Obesity traditionally has been defined as a weight at least 20% above the weight corresponding to the lowest death rate for individuals of a specific height, gender, and age (ideal weight). Twenty to forty percent over ideal weight is considered mildly obese; 40-100% over ideal weight is considered moderately obese; and 100% over ideal weight is considered severely, or morbidly, obese.

    Current statistics suggest say that of all American adults, 33.8 percent are obese, which breaks down to 35.5 percent of women and 32.2 percent of men, so women are not suffering very disproportionately here. In short, there are a lot of fat guys too. About one in three adult Americans of both genders, then, are at least 20% over their ideal weight. About 3% are morbidly obese, that is, having a BMI of 40 or more, 18.5 to 24.9 being healthy. (This all according to statistics by the Centers for Disease Control.) These rates have been rising steadily for some years.

    This is all very curious in light of the overwhelming media emphasis on being “thin.” Obviously, Americans are anything but!

    Are we longing here after something we wish we had the self-control to achieve? (Only a very few cases of obesity are caused by conditions outside the person’s control.) Are we on some level pretending that we have gotten there, all except for a very few bad people over there? (That would be, one-third of the population….) Is this the resurgence of guilt as a cultural phenomenon, the kind of guilt you read about from the Middle Ages, when you were probably damned and couldn’t do anything about it?

    Obviously Americans are suffering some confusion on these points. Nor is it only Americans. Europe, especially Great Britain, is catching up fast.

  2. I am with you. Also, you’ll notice that right next to the diet/fitness tips is a teaser for the best triple fudge brownie recipe evah! It’s a big scam to get women coming and going. I have written about food, weight, society’s obsession with women being thin, etc., more times than I care to count. I think I’m running out of fresh new angles on it because I’m just so damned tired. It’s worse to be underweight by ten pounds (from a medical standpoint) than overweight by ten pounds, but you will never, ever, ever hear/read/see that anywhere. In addition, the BMI, which is now considered the Holy Grail of weight measurements was never meant to be used for individuals (it’s a crock, in other words, because it doesn’t take muscle mass into account). One more thing: I heard on NPR from a doctor that it’s common (and good) to gain five or ten pounds a decade as you get older. She said this was common knowledge with doctors.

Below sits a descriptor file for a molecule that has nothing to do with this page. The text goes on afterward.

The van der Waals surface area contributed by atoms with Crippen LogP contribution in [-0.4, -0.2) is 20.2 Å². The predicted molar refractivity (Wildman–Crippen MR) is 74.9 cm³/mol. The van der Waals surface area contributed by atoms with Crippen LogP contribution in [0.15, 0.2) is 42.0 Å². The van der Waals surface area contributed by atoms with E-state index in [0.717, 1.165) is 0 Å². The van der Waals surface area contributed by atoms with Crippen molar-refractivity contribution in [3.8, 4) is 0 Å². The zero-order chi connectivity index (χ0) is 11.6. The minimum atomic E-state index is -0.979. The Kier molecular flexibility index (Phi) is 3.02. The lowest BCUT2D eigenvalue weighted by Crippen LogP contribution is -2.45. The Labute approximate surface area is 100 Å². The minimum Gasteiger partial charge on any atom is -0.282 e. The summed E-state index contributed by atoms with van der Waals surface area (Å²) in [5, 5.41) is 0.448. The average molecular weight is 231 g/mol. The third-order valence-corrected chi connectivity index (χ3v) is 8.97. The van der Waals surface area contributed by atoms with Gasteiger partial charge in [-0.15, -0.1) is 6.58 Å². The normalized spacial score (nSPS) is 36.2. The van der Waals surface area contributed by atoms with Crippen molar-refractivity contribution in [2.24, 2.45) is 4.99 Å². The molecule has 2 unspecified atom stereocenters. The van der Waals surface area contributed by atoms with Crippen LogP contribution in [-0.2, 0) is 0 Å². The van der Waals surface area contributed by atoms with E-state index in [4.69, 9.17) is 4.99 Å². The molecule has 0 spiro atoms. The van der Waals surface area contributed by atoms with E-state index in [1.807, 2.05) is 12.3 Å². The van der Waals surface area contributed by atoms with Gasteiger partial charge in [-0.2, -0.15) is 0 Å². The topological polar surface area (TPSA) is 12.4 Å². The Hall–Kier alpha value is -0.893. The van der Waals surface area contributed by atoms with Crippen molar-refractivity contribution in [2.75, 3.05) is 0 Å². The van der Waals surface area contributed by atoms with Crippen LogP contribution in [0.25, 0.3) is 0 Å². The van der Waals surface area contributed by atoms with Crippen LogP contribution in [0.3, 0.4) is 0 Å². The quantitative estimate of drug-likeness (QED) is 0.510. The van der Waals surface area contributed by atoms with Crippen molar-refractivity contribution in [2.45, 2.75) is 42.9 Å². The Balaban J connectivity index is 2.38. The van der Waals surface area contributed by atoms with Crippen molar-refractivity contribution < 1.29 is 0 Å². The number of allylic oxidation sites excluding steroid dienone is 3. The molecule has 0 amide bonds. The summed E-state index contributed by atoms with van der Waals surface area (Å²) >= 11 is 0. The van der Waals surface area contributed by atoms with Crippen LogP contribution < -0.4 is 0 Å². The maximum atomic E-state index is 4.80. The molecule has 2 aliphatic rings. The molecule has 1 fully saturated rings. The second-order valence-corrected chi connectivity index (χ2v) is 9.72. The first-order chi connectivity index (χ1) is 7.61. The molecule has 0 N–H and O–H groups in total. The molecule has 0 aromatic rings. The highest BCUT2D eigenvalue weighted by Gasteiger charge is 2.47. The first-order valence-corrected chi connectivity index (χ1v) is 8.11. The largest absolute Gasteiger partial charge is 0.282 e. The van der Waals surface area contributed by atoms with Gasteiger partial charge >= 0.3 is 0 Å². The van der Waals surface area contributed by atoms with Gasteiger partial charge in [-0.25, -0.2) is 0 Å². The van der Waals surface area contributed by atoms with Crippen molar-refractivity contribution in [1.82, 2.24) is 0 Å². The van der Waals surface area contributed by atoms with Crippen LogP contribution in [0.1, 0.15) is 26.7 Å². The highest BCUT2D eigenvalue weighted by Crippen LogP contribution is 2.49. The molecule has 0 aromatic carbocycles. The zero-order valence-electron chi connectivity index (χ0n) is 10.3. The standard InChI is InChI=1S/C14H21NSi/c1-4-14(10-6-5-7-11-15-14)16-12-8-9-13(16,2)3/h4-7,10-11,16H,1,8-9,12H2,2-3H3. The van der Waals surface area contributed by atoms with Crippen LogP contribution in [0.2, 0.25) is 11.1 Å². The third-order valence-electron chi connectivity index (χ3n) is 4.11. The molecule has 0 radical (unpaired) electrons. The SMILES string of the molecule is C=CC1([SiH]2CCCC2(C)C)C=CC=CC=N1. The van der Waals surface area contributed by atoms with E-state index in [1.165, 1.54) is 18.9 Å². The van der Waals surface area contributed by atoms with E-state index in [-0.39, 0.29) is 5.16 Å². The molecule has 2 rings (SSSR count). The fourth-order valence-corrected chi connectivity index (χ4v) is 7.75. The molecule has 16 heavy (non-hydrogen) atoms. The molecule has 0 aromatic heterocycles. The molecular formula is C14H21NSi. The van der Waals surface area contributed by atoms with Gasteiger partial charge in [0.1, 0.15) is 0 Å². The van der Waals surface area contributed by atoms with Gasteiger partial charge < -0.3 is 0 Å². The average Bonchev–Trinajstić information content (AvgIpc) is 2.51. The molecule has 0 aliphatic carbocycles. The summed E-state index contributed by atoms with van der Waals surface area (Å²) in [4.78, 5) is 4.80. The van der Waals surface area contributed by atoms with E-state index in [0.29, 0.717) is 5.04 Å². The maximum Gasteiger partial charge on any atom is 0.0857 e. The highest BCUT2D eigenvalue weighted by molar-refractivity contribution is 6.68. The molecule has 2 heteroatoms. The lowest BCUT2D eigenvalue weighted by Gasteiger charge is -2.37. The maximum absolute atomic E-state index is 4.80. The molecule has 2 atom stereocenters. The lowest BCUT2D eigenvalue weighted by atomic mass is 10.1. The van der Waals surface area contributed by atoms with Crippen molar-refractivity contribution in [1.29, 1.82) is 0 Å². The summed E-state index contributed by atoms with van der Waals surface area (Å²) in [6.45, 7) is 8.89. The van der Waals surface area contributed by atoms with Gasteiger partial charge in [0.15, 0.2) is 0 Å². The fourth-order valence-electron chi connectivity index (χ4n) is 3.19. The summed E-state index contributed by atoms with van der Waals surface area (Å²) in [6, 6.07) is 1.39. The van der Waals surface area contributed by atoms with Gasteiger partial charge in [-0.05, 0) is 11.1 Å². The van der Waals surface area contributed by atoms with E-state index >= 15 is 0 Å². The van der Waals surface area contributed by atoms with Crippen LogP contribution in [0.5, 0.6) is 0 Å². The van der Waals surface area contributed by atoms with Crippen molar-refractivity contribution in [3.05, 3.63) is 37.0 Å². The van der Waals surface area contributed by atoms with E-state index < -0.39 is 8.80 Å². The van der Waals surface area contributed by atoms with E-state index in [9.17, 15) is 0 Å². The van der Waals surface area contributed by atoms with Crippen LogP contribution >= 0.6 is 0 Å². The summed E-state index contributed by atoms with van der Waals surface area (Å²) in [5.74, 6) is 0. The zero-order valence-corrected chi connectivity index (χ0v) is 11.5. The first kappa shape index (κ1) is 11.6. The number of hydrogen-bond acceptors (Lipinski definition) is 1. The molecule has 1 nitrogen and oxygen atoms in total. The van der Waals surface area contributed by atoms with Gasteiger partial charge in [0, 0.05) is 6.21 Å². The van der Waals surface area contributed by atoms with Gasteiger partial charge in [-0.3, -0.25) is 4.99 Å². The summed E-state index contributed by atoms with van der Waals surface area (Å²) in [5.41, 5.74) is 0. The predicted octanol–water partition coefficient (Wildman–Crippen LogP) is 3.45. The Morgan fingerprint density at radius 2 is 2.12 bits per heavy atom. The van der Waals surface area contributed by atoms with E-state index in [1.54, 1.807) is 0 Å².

I have been fat; I have been skinny; I have been everywhere in between. I can tell you that no matter how I get to be skinny, all anyone cares when I get there is that I look great. When I’m heavier, no matter how fit I am, I don’t get complimented as much.

    I think if we focused more on fitness and health (truly) instead of simply weight and looks, we would all be better off.

  3. And it also creates friction between women and these unrealistic expectations for all of us that are so frustrating.

    My roomie has a whole other set of body image issues coming from relatives saying she should be more “thick” and “curvy” instead of slim and athletic, and then when she goes to work (she has a job that involves a lot of physical activity so she’s all muscle), her coworkers give her a hard time because they’re all trying to lose weight.

    It’s so awkward to be the thin(ner) girl at the table when everyone else isn’t there and frustrated about it.

    My younger sister is the prettiest of the three of us, and the most unhappy with how she looks and gives me and my other sister a hard time for not being tan enough, for being heavier than she is (even though neither of us are all that heavy), for eating food we enjoy instead of diet this and artificial sweetener that.

    For awhile, she was part of the “pro-ana” thing online where girls post pictures on their Xangas of their bony bodies, complain about parents and therapists trying to make them eat, and encourage each other to starve themselves. It really scares me in part because I see what pressures cause this but I also don’t understand it at all.

    She has stacks of fashion magazines that say her ankles are too thick and her lips are too thin and is profoundly unhappy because that’s what she’s based her worth as a person on, instead of her character, talents, or abilities. It breaks me up inside every time I see her.

    And what I’ve always found interesting talking to most normal guys is that they don’t generally like stick-thin and think it’s kind of gross. Their perception of weight and overweight is totally different than ours but the magazines aren’t going to say that.

    Then again, I live in the rust belt and not California so there’s a lot less social pressure in general.

  4. My daughter had/has an eating disorder. Not dissimilar to anorexia. She just found herself unable to handle food. She became obsessed by sell by dates and hygiene. She is a lot better than she used to be thank goodness but still gets days where she can’t eat and will just feel sick at the thought of eating somethings. it’s a horrible thing for a beautiful young girl to go through.